• Tiếng Việt
  • 0

The motorbike dilemma: To ride or not to ride? 

The motorbike dilemma: To ride or not to ride? 

 

If you’ve seen any movie with a scene that takes place in modern Vietnam, or even videos on internet of busy Vietnamese intersections where hundreds of motorbikes seem to come from everywhere, rushing toward each other in what seems to be chaos, don’t worry too much, what you saw is not the reality. The reality is about a hundred times worst.
 

Saigon…

             One of the most impressive spot to discover this motorbike frenzy is Ho Chi Minh City, also called Saigon. Saigon is the economic capital of the country, and around 9 million people are living there at the moment. That’s an impressive figure, but not as impressive as the next one: there are more that 8 millions motorbikes rushing in the crazy streets of this monster-city everyday. Traffic rules exist, and are probably written somewhere, in a book that hasn’t been touched for a few decades, which make them a bit unknown, or hard to understand. That might be one of the reasons why Vietnamese people decided to make and follow their own rules, and each and every one of seem to have different ones ! Red lights are mostly a decoration effort, one-way streets are usually used in a number of ways that is close from infinity, the number of people on one single bike kinda depends on its strength, the helmet is supposed to be mandatory but is only worn in specific parts of the country… Riding a motorbike in Vietnam, and especially in Saigon, is an adventure. It’s pretty scary at first, but you’ll realize fast enough that the risks are pretty low if you don’t act stupidly.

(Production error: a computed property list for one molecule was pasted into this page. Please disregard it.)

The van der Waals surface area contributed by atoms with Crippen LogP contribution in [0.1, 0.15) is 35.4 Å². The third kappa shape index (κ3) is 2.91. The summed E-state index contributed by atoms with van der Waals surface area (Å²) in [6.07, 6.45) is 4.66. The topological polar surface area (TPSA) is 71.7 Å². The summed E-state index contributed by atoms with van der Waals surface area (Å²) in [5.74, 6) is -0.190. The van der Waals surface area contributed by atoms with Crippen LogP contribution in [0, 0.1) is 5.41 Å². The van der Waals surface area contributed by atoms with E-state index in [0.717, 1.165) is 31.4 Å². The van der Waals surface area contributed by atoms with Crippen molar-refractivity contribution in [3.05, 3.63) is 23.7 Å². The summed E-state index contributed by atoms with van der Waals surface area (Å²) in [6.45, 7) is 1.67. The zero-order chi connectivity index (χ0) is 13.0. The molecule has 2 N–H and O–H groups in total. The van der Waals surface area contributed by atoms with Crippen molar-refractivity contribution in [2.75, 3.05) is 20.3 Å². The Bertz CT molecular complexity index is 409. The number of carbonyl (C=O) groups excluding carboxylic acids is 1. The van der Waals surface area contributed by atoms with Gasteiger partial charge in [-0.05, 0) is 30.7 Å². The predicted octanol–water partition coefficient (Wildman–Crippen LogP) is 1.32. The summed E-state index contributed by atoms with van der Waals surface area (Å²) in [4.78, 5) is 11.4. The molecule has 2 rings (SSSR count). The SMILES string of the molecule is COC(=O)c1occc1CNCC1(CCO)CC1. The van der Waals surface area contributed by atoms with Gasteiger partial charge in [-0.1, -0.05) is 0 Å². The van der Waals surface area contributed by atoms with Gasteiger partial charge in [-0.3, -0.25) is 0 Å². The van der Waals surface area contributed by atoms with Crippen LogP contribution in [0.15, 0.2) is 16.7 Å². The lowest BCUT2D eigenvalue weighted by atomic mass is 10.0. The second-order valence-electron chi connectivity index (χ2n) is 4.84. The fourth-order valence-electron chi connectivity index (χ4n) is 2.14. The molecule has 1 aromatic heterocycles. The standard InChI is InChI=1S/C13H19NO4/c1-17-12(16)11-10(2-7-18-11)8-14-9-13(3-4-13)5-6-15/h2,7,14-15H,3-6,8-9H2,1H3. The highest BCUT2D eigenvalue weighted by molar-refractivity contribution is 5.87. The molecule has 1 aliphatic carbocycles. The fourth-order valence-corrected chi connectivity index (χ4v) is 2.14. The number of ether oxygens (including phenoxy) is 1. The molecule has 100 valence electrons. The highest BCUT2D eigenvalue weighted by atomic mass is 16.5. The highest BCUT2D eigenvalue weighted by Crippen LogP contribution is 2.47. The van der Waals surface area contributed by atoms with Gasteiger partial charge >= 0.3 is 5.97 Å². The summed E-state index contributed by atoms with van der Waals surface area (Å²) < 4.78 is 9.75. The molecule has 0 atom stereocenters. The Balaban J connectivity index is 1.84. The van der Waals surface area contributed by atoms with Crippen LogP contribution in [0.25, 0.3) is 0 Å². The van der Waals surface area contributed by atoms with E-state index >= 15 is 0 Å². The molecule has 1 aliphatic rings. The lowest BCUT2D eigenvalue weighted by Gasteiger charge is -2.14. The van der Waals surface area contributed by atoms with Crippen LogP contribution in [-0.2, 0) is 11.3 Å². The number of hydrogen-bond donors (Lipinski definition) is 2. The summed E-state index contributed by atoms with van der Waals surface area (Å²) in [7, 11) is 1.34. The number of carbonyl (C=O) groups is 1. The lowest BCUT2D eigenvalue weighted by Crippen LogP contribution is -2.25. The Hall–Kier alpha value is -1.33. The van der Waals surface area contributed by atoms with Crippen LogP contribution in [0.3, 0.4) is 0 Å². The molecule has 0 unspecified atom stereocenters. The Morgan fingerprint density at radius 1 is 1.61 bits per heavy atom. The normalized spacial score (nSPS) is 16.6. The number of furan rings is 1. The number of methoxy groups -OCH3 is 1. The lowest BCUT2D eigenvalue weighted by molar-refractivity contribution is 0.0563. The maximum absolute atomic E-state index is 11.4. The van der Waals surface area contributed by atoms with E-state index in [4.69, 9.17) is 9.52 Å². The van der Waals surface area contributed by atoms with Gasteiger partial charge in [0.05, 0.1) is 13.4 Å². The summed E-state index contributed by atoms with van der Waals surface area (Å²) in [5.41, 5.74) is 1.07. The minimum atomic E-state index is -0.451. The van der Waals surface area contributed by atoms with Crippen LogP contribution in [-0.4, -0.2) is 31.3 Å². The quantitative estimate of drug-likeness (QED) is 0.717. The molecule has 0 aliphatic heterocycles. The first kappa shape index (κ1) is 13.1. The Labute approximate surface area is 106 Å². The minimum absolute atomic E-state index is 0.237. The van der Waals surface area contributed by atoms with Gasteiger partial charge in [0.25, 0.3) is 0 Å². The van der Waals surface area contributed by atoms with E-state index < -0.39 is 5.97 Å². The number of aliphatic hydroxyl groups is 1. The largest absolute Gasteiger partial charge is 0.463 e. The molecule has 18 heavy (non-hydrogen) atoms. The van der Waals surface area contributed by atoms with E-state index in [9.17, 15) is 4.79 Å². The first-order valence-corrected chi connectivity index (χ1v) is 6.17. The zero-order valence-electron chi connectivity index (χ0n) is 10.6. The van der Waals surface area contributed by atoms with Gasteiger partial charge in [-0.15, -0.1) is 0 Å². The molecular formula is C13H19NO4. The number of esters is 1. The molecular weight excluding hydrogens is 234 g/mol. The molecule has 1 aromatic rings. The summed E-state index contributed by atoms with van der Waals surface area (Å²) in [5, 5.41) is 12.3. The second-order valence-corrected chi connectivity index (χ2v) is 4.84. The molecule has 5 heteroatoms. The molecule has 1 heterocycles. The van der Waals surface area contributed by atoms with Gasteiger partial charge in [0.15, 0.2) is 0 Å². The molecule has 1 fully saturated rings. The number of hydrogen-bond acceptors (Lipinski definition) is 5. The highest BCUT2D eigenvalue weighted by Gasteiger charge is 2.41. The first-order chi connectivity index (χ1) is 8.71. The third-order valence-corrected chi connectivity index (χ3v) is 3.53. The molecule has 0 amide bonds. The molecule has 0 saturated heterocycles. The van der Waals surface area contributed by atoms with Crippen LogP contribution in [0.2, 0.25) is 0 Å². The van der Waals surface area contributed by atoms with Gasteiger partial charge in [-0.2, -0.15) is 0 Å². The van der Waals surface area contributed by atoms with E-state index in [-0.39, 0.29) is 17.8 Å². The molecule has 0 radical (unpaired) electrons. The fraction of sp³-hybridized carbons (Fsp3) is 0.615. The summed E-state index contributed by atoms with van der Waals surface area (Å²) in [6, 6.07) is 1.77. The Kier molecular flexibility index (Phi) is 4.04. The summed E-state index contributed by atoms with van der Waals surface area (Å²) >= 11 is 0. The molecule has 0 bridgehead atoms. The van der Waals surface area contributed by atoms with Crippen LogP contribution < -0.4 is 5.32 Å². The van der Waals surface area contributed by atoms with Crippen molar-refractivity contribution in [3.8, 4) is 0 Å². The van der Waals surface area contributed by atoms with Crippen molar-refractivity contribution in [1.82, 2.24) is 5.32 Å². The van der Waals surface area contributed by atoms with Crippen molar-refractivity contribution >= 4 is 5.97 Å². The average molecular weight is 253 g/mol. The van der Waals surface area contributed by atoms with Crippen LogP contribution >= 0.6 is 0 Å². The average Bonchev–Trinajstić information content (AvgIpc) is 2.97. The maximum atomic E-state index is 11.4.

The fact that 99% of the people very rarely go over 40 kilometers per hour is surely a reason in the relatively low number of accident you’ll see in the street, that, and the behaviors of the riders, who seem to have decided to (almost) never get angry on the street. I say almost because of course, you’ll find example of Vietnamese road rage, but compared to the number of motorbikes in the streets, and seeing they apparent non-existence of traffic rules, you’ll have to agree that Vietnamese motorbikes riders are pretty quiet, and take things without anger.

So…

        My advice might make you think about a famous sportswear brand, but I think it’s the best advice I could give about riding in Vietnam and in Saigon : Just Do It. Stay focus, don’t drink and drive, and don’t drive like a prick. Motorbike is form very far the best way to discover the city and to get lost in it, and you’ll miss a huge part of the Vietnamese experience if you decide not to give it a try.

Post Discussion

Be the first to comment “The motorbike dilemma: To ride or not to ride? ”

Pioneer Travel is Stephen Fry proof thanks to caching by WP Super Cache